Parthagica Directory 08
Caesar began soon to receive appointments to public office, and thus rapidly increased his influence and power. Public officers and candidates for office were accustomed in those days to expend great sums of money in shows and spectacles to amuse the people. Caesar went beyond all limits in these expenditures. He brought gladiators from distant provinces, and trained them at great expense, to fight in the enormous amphitheaters of the city, in the midst of vast assemblies of men. Wild beasts were procured also from the forests of Africa, and brought over in great numbers, under his direction, that the people might be entertained by their combats with captives taken in war, who were reserved for this dreadful fate. Caesar gave, also, splendid entertainments, of the most luxurious and costly character, and he mingled with his guests at these entertainments, and with the people at large on other occasions, in so complaisant and courteous a manner as to gain universal favor.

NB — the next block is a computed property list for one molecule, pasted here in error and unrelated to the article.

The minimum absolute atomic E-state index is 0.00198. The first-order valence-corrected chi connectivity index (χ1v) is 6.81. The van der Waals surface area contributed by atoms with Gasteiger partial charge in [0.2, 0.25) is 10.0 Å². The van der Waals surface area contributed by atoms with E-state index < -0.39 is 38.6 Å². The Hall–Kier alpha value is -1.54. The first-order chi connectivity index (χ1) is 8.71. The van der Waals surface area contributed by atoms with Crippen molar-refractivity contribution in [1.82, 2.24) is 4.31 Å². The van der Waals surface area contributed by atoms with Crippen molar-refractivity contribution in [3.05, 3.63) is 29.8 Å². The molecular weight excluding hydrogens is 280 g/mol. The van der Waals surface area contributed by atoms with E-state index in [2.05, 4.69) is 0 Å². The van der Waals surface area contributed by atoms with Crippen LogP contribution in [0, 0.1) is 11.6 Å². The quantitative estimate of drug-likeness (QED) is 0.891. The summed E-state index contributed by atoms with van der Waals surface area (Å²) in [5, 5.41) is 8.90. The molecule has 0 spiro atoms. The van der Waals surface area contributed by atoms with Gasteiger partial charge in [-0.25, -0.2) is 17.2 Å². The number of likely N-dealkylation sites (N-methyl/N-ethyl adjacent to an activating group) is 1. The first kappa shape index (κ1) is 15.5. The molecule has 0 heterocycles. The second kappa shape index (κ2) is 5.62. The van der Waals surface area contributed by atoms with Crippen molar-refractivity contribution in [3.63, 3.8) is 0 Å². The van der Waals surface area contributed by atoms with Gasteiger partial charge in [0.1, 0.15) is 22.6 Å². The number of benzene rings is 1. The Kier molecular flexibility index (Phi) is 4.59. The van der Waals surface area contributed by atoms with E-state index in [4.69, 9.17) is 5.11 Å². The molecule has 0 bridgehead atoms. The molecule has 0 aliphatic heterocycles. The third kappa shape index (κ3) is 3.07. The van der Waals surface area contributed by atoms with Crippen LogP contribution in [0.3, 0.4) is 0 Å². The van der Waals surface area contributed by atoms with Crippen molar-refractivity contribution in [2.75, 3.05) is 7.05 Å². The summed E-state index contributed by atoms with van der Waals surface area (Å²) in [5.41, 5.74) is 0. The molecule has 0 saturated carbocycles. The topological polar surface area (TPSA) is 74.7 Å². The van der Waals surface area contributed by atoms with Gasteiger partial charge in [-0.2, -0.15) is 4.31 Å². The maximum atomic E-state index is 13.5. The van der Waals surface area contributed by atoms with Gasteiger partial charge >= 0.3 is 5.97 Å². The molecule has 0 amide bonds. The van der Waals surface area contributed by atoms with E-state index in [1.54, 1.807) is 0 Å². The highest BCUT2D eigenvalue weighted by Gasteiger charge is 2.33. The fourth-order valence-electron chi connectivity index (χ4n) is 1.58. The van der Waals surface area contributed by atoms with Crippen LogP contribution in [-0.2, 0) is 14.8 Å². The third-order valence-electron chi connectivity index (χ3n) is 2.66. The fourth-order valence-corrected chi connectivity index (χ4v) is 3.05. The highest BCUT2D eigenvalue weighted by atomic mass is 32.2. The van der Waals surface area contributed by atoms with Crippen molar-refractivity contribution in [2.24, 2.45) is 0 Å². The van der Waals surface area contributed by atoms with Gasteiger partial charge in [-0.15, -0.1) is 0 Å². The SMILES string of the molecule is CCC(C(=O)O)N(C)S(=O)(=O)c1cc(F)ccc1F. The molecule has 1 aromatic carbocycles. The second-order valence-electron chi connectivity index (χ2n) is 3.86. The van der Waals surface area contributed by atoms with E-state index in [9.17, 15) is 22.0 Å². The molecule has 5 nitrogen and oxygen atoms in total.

The woodpeckers all build in about the same manner, excavating the trunk or branch of a decayed tree, and depositing the eggs on the fine fragments of wood at the bottom of the cavity. Though the nest is not especially an artistic work,--requiring strength rather than skill,--yet the eggs and the young of few other birds are so completely housed from the elements, or protected from their natural enemies--the jays, crows, hawks, and owls. A tree with a natural cavity is never selected, but one which has been dead just long enough to have become soft and brittle throughout. The bird goes in horizontally for a few inches, making a hole perfectly round and smooth and adapted to his size; then turns downward, gradually enlarging the hole, as he proceeds, to the depth of ten, fifteen, twenty inches, according to the softness of the tree and the urgency of the mother bird to deposit her eggs. While excavating, male and female work alternately. After one has been engaged fifteen or twenty minutes, drilling, and carrying out chips, it ascends to an upper limb, utters a loud call or two, when its mate soon appears, and, alighting near it on the branch, the pair chatter and caress a moment; then the fresh one enters the cavity and the other flies away.